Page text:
California state Senator and pediatrician Dr. Richard Pan (D-Sacramento) has introduced multiple vaccination-related legislation during his tenure as Chair of the Senate Health Committee. Starting in 2015, SB 277, was passed to eliminate all non-medical (i.e., religious and personal belief) exemptions for immunizations required for school entry. According to the California Department of Public Health (CDPH), while SB 277 was successful in raising immunization rates across the state, there has also been an increase in the number of medical exemptions issued. The CDHP notes the percentage of kindergarteners with medical exemptions rose from 0.2 percent of students in the 2014-2015 school year to 0.9 percent of students in 2018-19.
At a time when there has been both a rise of medical exemptions in the state and in a year that has seen the worst measles epidemic in 27 years, vaccination-related legislation was back front and center at the state Capitol in 2019, making it one of the year’s most contentious issues.
According to the Centers for Disease Control website, from January 1 to September 12, 2019, 1,241 individual cases of measles have been confirmed in 31 states, including California.
Back in February, Dr. Pan introduced SB 276 to address what he considered the dramatic increase in medical exemptions from vaccinations required for school entry. The bill went through several iterations, as discussions prompted multiple amendments throughout the committee hearing process and discussions with the Governor’s Office, which was closely following the developments.
In its final version signed by Governor Newsom, SB 276 will require:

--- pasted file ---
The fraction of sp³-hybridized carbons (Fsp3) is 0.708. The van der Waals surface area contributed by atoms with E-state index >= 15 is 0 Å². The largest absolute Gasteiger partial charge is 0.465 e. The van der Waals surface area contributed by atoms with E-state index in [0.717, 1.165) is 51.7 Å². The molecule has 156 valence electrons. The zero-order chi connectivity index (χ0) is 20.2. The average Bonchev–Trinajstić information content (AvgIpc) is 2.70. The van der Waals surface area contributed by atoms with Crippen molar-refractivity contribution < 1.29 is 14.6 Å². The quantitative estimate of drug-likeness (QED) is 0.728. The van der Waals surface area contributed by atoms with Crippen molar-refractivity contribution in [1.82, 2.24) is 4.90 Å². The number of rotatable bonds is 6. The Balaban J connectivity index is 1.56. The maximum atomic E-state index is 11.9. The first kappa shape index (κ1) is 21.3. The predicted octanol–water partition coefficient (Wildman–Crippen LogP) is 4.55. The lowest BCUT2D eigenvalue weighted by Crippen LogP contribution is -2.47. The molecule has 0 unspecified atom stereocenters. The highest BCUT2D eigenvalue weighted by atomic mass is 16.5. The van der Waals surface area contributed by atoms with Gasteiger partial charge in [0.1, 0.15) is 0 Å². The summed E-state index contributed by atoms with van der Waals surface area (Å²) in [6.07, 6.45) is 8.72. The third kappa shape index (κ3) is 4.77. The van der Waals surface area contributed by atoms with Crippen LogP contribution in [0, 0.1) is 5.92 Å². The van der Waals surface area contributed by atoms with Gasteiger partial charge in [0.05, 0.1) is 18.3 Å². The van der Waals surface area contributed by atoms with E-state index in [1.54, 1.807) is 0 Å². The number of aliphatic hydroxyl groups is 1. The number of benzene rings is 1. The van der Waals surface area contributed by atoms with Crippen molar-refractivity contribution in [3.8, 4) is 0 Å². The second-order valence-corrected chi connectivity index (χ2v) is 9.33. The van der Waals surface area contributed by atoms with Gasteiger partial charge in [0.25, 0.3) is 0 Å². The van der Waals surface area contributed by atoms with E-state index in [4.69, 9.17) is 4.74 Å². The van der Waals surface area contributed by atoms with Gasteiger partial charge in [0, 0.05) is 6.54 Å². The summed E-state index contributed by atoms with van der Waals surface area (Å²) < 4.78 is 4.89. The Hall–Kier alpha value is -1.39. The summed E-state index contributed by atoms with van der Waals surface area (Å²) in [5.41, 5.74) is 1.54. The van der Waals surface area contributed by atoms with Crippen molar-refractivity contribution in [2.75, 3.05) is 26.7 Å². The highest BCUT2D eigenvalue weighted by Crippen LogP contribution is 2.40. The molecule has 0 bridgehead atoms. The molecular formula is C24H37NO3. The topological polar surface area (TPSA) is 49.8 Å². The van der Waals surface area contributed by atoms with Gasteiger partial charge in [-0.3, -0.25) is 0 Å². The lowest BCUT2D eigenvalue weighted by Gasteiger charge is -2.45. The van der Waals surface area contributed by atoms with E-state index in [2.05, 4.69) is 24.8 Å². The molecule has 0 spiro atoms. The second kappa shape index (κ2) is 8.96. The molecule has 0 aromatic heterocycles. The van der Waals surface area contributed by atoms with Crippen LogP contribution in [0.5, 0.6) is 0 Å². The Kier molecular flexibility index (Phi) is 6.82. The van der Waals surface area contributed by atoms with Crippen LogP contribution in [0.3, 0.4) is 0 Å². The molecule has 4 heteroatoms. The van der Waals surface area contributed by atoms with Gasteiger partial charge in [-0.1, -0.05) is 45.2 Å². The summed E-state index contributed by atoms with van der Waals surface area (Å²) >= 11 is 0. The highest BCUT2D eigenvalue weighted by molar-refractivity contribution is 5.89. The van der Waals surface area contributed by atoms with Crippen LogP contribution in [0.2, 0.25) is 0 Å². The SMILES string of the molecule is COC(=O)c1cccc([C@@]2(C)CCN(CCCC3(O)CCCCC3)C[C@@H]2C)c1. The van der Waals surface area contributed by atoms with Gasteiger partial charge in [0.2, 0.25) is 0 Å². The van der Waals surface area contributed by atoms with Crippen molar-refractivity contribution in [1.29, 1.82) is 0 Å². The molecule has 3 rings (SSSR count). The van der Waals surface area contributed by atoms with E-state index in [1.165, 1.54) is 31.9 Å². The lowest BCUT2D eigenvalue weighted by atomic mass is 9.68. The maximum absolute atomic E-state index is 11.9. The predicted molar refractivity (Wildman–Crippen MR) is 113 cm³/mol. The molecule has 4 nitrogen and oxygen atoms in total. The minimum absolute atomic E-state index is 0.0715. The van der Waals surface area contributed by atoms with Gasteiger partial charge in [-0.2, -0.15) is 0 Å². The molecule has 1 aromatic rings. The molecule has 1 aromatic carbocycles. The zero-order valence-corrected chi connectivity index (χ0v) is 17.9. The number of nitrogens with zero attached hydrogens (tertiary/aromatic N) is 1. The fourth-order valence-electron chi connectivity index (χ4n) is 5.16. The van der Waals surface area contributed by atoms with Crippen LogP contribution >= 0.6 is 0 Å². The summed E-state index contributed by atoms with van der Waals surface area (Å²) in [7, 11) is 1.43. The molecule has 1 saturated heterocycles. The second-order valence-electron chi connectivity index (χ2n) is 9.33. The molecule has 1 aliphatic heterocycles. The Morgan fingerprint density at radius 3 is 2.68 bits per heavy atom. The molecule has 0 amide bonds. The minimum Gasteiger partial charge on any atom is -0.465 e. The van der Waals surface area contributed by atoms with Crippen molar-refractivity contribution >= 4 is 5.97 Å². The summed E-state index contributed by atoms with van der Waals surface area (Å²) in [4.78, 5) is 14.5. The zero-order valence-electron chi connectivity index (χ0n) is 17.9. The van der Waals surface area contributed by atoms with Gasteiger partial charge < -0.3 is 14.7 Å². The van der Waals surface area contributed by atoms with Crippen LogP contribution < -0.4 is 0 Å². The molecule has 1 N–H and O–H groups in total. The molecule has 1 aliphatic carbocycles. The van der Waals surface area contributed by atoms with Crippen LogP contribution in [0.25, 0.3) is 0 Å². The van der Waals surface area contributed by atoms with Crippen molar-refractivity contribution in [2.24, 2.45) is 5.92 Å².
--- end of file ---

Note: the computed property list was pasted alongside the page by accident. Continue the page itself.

- By January 1, 2021, the CDPH shall develop and make available for use by licensed physicians and surgeons an electronic, standardized, statewide medical exemption certification form that shall be transmitted directly to the department’s California Immunization Registry (CAIR). The form shall be printed, signed, and submitted directly to the school or institution at which the child will attend, submitted directly to the governing authority of the school or institution, or submitted to that governing authority through the CAIR, where applicable.
- CDPH will annually review exemption forms that meet any of the following criteria: 1) submitted to schools with overall immunizations rates less than 95 percent; 2) submitted by physicians who have granted more than five medical exemptions in one year; or 3) submitted to schools that have failed to report their immunization records to CDPH.
- The State Public Health Officer or a physician designee may deny or revoke medical exemptions that do not align with CDC/ACIP or AAP guidelines if the exemption is determined to be inconsistent with standard of care.
- The Department will notify the Medical Board of California of any physician who submits an exemption that is denied or revoked, and of any physician from whom the Department is not accepting exemptions.
- The Department will not accept medical exemptions from physicians who pose a risk to the public’s health, or from physicians with pending accusations with the Medical Board of California until the accusation is resolved in favor of the physician.
- The bill would authorize a parent or guardian to appeal a medical exemption denial or revocation to the Secretary of California Health and Human Services. The appeal would be conducted by an independent expert review panel of licensed physicians and surgeons established by the secretary. The bill would require the independent expert review panel to evaluate appeals consistent with specified guidelines and to submit its decision to the secretary.
In signing SB 276, Governor Newsom also signed a companion bill, SB 714, which allows a child who has a medical exemption issued before January 1, 2020, to be allowed to continue enrollment until the child enrolls in the next grade span.
Gabriela Villanueva is CAP’s Public Affairs Analyst. Questions or comments related to this article should be directed to gvillanueva@CAPphysicians.com.